Newborn Baby

Aftercare

Your next steps
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The following information is graciously provided by Dr. Ghaheri 

There are two important concepts

 to understand about oral wounds:

  1. Any open oral wound likes to contract towards the center of that wound as it is healing (hence the need to keep it dilated open).

  2. If you have two raw surfaces in the mouth in close proximity, they will reattach.

I feel that post-procedure stretches are key to getting an optimal result. These stretches are NOT meant to be forceful or prolonged. It's best to be quick and precise with your movements. I feel that getting an affordable LED headlight (like a camping headlight) allows you to get the best results.

You may use Tylenol, Ibuprofen (if 6 months of age or older), arnica, Rescue Remedy or other measures to help with pain control. Previously, we recommended the use of Hyland's Teething Gel or Orajel Naturals. As of October 2016, the FDA has requested that these gels no longer be used. A suitable replacement is an organic coconut oil, which can be safely used in the mouth following the procedure.

The main risk of a frenotomy is that the mouth heals so quickly that it may prematurely reattach at either the tongue site or the lip site, causing a new limitation in mobility and the persistence or return of symptoms. The exercises demonstrated below are best done with the baby placed in your lap (or lying on a bed) with the feet going away from you. 

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How to approach your child when doing stretches:

About Stretches

A small amount of spotting or bleeding is common after the procedure, especially in the first few days. Because a laser is being used, bleeding is minimized. Wash your hands well prior to your stretches (gloves aren't necessary). Apply a small amount of the coconut oil to your finger prior to your stretches.

TIMING: DO ONE STRETCH ON THE EVENING OF SURGERY. THEN, SKIP AHEAD TO THE NEXT MORNING. My recommendation is that stretches be done 5 times a day for 6 weeks. Diaper changes are a good time to do the stretches. The most important part about the stretch is the actual stretch... not just going through the motion! Make sure to elongate the diamond and hold it for a couple of seconds before repeating.

 

Constriction is a natural part of wound healing and by elongating the wound as it heals, we minimize the chance of a scar replacing they originally tight attachment, or “reattaching”. 

NOTE: Courtesy of Dr. Shervin Yazdi. The wounds created are typically diamond-shaped. This diamond has 3 dimensions - height, width and depth. This is especially important for the tongue wound, which is much deeper than the lip wound. Maintaining these 3 dimensions is the key to successful healing.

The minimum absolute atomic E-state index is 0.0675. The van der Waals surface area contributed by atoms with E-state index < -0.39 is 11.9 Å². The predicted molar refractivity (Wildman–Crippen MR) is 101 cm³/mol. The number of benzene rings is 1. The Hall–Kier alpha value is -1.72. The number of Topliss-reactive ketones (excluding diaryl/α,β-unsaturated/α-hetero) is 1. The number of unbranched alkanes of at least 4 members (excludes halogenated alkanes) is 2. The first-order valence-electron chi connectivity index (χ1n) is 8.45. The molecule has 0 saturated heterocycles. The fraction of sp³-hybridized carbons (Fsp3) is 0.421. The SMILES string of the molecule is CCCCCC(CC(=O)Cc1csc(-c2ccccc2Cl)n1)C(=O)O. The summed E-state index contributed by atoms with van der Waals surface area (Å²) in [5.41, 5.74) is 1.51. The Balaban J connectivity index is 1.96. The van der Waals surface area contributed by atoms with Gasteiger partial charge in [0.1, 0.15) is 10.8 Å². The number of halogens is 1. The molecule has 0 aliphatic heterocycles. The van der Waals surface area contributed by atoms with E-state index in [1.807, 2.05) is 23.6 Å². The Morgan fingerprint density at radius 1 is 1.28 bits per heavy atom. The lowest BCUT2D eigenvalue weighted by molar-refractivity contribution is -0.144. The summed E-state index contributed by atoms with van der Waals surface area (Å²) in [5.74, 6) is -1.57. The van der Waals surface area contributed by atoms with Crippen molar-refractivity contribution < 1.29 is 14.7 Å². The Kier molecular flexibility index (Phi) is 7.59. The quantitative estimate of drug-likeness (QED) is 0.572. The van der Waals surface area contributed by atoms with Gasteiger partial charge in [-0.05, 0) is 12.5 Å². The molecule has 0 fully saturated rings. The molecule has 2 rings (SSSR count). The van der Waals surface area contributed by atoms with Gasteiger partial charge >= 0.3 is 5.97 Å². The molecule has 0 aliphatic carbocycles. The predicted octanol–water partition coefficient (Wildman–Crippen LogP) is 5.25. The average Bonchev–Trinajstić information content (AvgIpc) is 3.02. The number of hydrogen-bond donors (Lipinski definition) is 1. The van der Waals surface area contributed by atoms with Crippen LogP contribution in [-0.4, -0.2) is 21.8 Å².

LIP STRETCH:

TONGUE STRETCH:

Post-op Push, Scoop n' Stretch

Oral Exercises for Baby

Videos courtesy of Dr. Chelsea Pinto

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Improper tongue stretch technique

This is an example of an improper stretch. Do you see how the fingers are away from the diamond? As these fingers lift up the tongue, too much of that force is directed at the sides of the tongue, and the middle portion is still pinned down. This will lead to reattachment.

Focus on getting your index fingers mentally glued together - this forces you to stay in the middle, right on top of the diamond. As you push into the diamond and then lift the tongue up, the top half of the diamond will ideally come away from the bottom half of the diamond. It is attention to separating the fold across the diamond that results in a successful post-operative stretching regimen.

Sucking Exercises

It's important to remember that you need to show your child that not everything that you are going to do to the mouth is associated with pain. Additionally, babies can have disorganized or weak sucking patterns that can benefit from exercises. The following exercises are simple and can be done to improve suck quality. I would start these on the 3rd day following the procedure, and spend 30-45 seconds on each exercise prior to the wound stretches (no need to do these sucking exercises during your nighttime stretch).

 

1. Slowly rub the lower gumline from side to side and your baby's tongue will follow your finger. This will help strengthen the lateral movements of the tongue.

2. Let your child suck on your finger and do a tug-of-war, slowly trying to pull your finger out while they try to suck it back in. This strengthens the tongue itself. This can also be done with a pacifier.

3. Let your child suck your finger and apply gentle pressure to the palate. Once the baby starts to suck on your finger, just press down with the back of your nail into the tongue. This usually interrupts the sucking motion while the baby pushes back against you. Listen for a seal break and then put your finger back up into the palate to re-stimulate sucking. Repeat as tolerated.

4. With one index finger inside the baby's cheek, use your thumb outside the cheek to massage the cheeks on either side to help lessen the tension.

Starting several days after the procedure, the wound(s) will look white and/or yellow and will look very similar to pus.

This is a completely normal inflammatory response. Do not let your child's regular doctor, lactation consultant, friend who thinks they're an expert, or anyone else make the determination for you. If you think an infection exists, give our office a call.

USE ARROWS

TO SCROLL THROUGH GALLERY

It is essential that you follow-up with your lactation consultant after the procedure to ensure optimal results.

Call our office for any of the following:

  • Uncontrolled bleeding

  • Refusal to nurse or take a bottle

  • Fever > 101.5